Survivor
 
Join Date: Dec 2012
Location: SC
Posts: 5,510
Thanks: 710
Thanked 6,556 Times in 2,995 Posts
Default

Quote:
Originally Posted by sixtus View Post
Again, experts cannot agree on that.

For example
http://www.audiologyonline.com/artic...muffs-and-1218

Says 0-15 DB difference( meaning at some impulses/frequencies, a second set of hearing protection makes no difference at all) and that they consider 5DB as reasonable figure under most circumstances.
The loudness is a function of amplitude. It does not seem reasonable that if a set of earmuffs knock down 30 or 35 db then a set of foam ear plugs blocking the ear canal only blocks another 5 db. That may or may not be a fact. I know for a fact if it is only 5db then that is a noticeable difference to me. Now it could be the earmuffs I prefer are older that the ones I purchased for my children and grandchildren when the shoot with me. My set of earmuffs may not be doing the job of newer muffs.
Old 05-08-2017, 01:11 AM
sixtus sixtus is online now
Prepared
 
Join Date: Aug 2016
Location: Australian tropics
Posts: 297
Thanks: 306
Thanked 317 Times in 148 Posts
Default

Quote:
Originally Posted by PalmettoTree View Post
The loudness is a function of amplitude. It does not seem reasonable that if a set of earmuffs knock down 30 or 35 db then a set of foam ear plugs blocking the ear canal only blocks another 5 db. That may or may not be a fact. I know for a fact if it is only 5db then that is a noticeable difference to me.
Well its what the scientists can't agree on either. My uninformed guess is one set of protection blocks the ear canal sounds as much as possible. After which the bone conduction and sounds making it through other channels are still getting in, regardless whatever else you put over the ear.

Keep in mind decibels are a logarithmic scale. A 10DB increase means the sound energy doubles. So its quite possible for there to be a large difference in percieved hearing with only 5DB difference.

Sorry if the theory worries you regards your kids shooting with you. it worries me too these days, I lost a chunk of hearing over the years. The audiologists generally agree there is no way to protect ears from some extreme level sounds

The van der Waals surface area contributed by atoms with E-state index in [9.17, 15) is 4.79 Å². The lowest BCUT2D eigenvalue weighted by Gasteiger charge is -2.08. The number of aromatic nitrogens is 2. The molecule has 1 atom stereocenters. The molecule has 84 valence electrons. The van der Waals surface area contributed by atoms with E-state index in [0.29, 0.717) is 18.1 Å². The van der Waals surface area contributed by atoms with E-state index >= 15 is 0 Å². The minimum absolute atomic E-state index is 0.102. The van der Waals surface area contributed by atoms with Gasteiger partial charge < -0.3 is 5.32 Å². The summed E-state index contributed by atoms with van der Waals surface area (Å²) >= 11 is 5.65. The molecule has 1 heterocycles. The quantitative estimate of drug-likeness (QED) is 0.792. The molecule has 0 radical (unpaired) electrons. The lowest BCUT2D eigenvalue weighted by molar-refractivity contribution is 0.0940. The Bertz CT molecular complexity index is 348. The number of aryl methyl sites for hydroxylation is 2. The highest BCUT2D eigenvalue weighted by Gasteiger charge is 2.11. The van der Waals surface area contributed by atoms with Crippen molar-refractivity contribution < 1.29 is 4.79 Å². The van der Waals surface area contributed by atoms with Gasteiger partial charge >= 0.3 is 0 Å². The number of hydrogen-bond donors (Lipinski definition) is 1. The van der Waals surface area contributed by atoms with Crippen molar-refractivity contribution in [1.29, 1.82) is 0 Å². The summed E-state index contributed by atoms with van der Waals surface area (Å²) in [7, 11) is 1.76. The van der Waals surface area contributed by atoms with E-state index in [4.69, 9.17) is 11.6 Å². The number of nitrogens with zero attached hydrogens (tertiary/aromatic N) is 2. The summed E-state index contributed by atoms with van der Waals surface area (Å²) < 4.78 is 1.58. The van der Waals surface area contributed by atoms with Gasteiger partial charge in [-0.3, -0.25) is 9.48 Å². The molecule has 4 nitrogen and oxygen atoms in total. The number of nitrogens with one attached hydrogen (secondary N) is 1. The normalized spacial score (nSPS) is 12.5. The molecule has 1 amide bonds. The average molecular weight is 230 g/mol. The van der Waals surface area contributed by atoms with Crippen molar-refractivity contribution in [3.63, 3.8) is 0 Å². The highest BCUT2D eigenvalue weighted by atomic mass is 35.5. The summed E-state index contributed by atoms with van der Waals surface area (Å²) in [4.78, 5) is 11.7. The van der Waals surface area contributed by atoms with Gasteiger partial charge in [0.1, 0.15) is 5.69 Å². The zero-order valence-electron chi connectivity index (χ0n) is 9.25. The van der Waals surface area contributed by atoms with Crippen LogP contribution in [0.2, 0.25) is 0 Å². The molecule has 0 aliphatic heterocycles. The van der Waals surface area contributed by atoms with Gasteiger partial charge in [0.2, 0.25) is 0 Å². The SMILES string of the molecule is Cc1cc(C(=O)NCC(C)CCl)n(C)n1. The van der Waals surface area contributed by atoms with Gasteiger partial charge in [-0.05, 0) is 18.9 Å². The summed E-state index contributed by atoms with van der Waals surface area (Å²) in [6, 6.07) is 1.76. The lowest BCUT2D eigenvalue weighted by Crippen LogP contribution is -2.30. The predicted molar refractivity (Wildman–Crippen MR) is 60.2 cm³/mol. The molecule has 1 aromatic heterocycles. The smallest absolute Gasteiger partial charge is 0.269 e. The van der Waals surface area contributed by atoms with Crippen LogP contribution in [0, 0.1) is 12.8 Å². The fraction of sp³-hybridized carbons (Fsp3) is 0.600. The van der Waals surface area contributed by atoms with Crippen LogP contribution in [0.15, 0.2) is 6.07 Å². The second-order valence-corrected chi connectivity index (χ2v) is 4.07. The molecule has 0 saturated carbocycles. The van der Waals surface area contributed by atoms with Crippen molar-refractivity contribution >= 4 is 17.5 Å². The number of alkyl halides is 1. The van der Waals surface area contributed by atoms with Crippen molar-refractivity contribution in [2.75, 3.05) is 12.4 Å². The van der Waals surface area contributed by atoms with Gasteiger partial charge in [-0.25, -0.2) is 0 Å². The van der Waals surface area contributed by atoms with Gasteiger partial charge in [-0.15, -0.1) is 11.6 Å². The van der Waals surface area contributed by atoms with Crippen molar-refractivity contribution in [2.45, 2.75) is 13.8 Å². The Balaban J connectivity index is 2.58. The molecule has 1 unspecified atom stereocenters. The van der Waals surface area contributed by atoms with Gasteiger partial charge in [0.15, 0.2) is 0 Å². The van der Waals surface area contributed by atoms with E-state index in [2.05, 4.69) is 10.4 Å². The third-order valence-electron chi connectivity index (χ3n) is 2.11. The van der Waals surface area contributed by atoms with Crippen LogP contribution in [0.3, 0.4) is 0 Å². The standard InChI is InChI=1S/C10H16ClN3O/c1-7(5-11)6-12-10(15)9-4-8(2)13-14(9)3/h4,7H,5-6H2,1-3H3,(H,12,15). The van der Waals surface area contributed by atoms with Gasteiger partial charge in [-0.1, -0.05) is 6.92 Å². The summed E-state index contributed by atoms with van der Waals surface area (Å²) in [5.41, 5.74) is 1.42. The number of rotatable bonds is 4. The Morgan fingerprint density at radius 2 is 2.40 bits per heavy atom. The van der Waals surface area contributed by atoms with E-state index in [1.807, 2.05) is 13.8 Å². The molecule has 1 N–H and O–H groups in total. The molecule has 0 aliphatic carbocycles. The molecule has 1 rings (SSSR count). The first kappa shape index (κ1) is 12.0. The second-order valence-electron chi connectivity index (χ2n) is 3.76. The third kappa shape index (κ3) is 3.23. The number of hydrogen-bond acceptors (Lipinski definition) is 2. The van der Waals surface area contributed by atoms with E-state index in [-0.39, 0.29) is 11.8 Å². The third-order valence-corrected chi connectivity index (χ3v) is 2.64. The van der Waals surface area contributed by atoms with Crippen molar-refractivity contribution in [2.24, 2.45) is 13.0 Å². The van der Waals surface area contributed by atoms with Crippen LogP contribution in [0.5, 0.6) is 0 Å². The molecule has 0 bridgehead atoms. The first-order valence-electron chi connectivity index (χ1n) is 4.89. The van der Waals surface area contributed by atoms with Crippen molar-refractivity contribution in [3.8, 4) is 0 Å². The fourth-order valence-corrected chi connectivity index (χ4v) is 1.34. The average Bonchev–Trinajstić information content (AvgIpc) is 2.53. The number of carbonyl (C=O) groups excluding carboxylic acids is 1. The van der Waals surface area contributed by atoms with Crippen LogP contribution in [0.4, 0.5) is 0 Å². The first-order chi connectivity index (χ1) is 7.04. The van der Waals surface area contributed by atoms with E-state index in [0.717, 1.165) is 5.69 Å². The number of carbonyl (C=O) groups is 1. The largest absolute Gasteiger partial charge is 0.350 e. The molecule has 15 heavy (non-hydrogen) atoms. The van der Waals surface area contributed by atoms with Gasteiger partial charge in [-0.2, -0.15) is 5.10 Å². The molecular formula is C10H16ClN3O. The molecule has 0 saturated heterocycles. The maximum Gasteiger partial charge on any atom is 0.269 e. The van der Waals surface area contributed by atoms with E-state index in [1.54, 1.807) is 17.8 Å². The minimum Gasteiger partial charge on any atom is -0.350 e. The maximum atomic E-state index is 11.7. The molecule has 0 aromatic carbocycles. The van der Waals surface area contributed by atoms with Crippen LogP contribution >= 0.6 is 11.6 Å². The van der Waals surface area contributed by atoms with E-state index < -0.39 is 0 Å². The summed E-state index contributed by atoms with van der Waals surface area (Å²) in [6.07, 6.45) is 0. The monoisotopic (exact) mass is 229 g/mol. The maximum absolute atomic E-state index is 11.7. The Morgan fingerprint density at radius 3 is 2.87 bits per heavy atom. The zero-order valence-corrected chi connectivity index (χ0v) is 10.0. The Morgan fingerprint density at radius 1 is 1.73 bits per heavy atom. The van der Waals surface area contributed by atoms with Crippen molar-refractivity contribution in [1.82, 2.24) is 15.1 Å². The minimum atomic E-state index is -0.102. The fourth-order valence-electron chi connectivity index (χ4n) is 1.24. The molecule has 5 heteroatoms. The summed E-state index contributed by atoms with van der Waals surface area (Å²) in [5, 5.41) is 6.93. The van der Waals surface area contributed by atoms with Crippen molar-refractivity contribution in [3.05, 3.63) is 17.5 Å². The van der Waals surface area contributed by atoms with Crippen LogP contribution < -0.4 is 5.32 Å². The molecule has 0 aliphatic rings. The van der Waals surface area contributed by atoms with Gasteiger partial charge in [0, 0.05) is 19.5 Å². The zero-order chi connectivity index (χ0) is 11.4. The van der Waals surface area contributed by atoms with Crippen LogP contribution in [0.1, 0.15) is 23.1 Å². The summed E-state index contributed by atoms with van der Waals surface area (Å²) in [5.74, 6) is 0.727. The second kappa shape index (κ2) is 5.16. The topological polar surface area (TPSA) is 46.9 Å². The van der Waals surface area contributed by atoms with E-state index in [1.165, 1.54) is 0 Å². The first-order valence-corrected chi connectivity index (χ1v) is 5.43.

Old 05-08-2017, 09:10 AM
PalmettoTree PalmettoTree is offline
Survivor
 
Join Date: Dec 2012
Location: SC
Posts: 5,510
Thanks: 710
Thanked 6,556 Times in 2,995 Posts
Default

Quote:
Originally Posted by sixtus View Post
Keep in mind decibels are a logarithmic scale. A 10DB increase means the sound energy doubles. So its quite possible for there to be a large difference in percieved hearing with only 5DB difference.
Excellent point! Thanks
Old 05-08-2017, 10:08 AM
rockuser rockuser is offline
Junior Member
 
Join Date: Jul 2013
Location: Wyoming
Posts: 215
Thanks: 16
Thanked 196 Times in 95 Posts
Default

Good post ! Once it's gone ,no cure. much of my hearing loss could be helped. still
One should always carry something , I've seen even cigarette filters used .
The Following User Says Thank You to rockuser For This Useful Post:
Old 05-08-2017, 10:21 AM
Kalashnikov47's Avatar
Kalashnikov47 Kalashnikov47 is online now
Unrepentant Deplorable
 
Join Date: Feb 2015
Location: US-Deep South
Age: 56
Posts: 4,957
Thanks: 687
Thanked 12,867 Times in 3,676 Posts
Default

Yeah, tell me something I don't know since I have permanent hearing loss due to firearms being discharged even though I wear hearing protection...